If you’re not fully vaccinated you will need to show a negative Covid test at the border, check the individual country for requirements on how recent the test needs to be.

Bear in mind also that several EU countries still have mask/health pass rules in place and some countries specify the type of mask required, for example an FFP2 mask rather than the surgical mask more common in France. Check the rules of the country that you are travelling to in advance.

If you’re travelling to a country covered by The Local, you can find all the latest Covid rules in English on the homepages for Austria, Denmark, Germany, Italy, Norway, Spain, Sweden or Switzerland.

UK

The UK has no Covid-related travel rules, so there is no requirement for tests even if you are not vaccinated. The passenger locator form has also been scrapped – full details HERE.

Once there, there are no Covid-related health rules in place. 

If you’re travelling between France and the UK, remember the extra restrictions in place since Brexit.

USA 

Unlike the EU, the USA still has a testing requirement in place, vaccinated or not. You would need to show this prior to departure.

It has, however, lifted the restrictions on non citizens entering, so travel to the USA for tourism and visiting friends/family is once again possible.

For full details on the rules, click HERE.

Once there, most places have lifted Covid-related rules such as mask requirements, but health rules are decided by each State, rather than on a national level, so check in advance with the area you are visiting.

Other non-EU countries

Most non-EU countries have also lifted the majority of their Covid related rules, but in certain countries restrictions remain, such as in New Zealand which is reopening its border in stages and at present only accepts certain groups.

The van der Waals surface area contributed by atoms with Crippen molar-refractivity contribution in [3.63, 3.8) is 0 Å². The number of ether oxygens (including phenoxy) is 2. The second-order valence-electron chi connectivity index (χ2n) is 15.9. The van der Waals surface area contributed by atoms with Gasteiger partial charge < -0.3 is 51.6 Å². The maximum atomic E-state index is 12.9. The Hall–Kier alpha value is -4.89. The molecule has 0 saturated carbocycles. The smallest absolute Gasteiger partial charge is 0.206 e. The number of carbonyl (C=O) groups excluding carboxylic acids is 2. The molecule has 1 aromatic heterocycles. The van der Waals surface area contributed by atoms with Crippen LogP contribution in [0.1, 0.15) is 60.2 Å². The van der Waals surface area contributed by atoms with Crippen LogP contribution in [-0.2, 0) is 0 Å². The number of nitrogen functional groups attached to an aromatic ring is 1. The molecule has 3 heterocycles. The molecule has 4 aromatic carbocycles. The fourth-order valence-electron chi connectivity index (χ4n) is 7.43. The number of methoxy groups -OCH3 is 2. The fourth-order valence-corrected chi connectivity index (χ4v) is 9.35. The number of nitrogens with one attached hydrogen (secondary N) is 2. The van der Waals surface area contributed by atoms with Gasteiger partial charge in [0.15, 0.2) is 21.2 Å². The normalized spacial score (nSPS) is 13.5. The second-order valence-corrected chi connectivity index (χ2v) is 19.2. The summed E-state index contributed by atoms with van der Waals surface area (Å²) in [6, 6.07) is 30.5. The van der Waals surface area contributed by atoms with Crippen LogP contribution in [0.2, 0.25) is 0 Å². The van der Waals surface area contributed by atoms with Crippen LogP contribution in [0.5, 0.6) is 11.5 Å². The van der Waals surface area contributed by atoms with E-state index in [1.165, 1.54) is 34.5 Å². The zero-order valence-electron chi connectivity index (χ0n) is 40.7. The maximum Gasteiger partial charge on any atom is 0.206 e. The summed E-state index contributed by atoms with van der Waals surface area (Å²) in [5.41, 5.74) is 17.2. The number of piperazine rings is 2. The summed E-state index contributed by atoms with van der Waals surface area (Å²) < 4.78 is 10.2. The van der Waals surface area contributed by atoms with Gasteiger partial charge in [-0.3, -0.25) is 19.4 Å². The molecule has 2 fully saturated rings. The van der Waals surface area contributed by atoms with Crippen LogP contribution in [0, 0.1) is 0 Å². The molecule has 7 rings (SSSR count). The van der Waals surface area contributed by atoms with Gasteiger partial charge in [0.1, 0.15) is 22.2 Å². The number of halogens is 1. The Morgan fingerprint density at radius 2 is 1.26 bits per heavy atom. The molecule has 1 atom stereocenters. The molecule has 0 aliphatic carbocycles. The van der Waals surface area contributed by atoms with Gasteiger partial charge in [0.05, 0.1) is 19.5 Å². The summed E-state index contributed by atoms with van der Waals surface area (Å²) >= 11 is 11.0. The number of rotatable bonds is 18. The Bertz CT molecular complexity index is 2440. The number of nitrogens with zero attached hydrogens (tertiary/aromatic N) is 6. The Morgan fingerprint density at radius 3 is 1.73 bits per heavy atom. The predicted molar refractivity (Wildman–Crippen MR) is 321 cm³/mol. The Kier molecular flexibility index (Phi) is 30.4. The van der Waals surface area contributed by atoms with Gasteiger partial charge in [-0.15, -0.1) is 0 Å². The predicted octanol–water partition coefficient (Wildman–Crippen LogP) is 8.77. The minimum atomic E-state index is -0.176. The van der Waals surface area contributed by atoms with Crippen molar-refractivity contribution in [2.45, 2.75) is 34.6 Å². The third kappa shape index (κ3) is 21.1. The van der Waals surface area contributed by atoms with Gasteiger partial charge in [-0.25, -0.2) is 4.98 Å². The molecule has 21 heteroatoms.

Other countries also have domestic Covid restrictions in place, particularly in China which has recently imposed a strict local lockdown after a spike in cases.

Returning to France

Once your trip is completed you will need to re-enter France and the border rules are the same whether you live here or not.

If you’re fully vaccinated you simply need to show your vaccination certificate (plus obviously passport and residency card/visa if applicable) at the border.

If you’re not vaccinated you will need to get a Covid test before you return and present the negative result at the border – the test must be either a PCR test taken within the previous 72 hours or an antigen test taken within the previous 48 hours. Home-test kits are not accepted.

If you’re returning from an ‘orange list’ country and you’re not vaccinated you will need to provide proof of your ‘essential reasons’ to travel – simply being a resident is classed as an essential reason, so you can show your carte de séjour residency card, visa or EU passport at the border.

Even if the country that you are in is reclassified as red or orange while you are away, you will still be allowed back if you are a French resident. If you’re not a French passport-holder, it’s a good idea to take with you proof of your residency in France, just in case.

Fully vaccinated

France counts as ‘fully vaccinated’ those who:

  • Are vaccinated with an EMA-approved vaccine (Pfizer, Moderna, AstraZeneca or Johnson & Johnson)
  • Are 7 days after their final dose, or 28 days in the case of the single-dose Johnson & Johnson vaccines
  • Have had a booster shot if more than 9 months has passed since the final dose of your vaccine. If you have had a booster shot there is no need for a second one, even if more than 9 months has passed since your booster
  • Mixed dose vaccines (eg one Pfizer and one Moderna) are accepted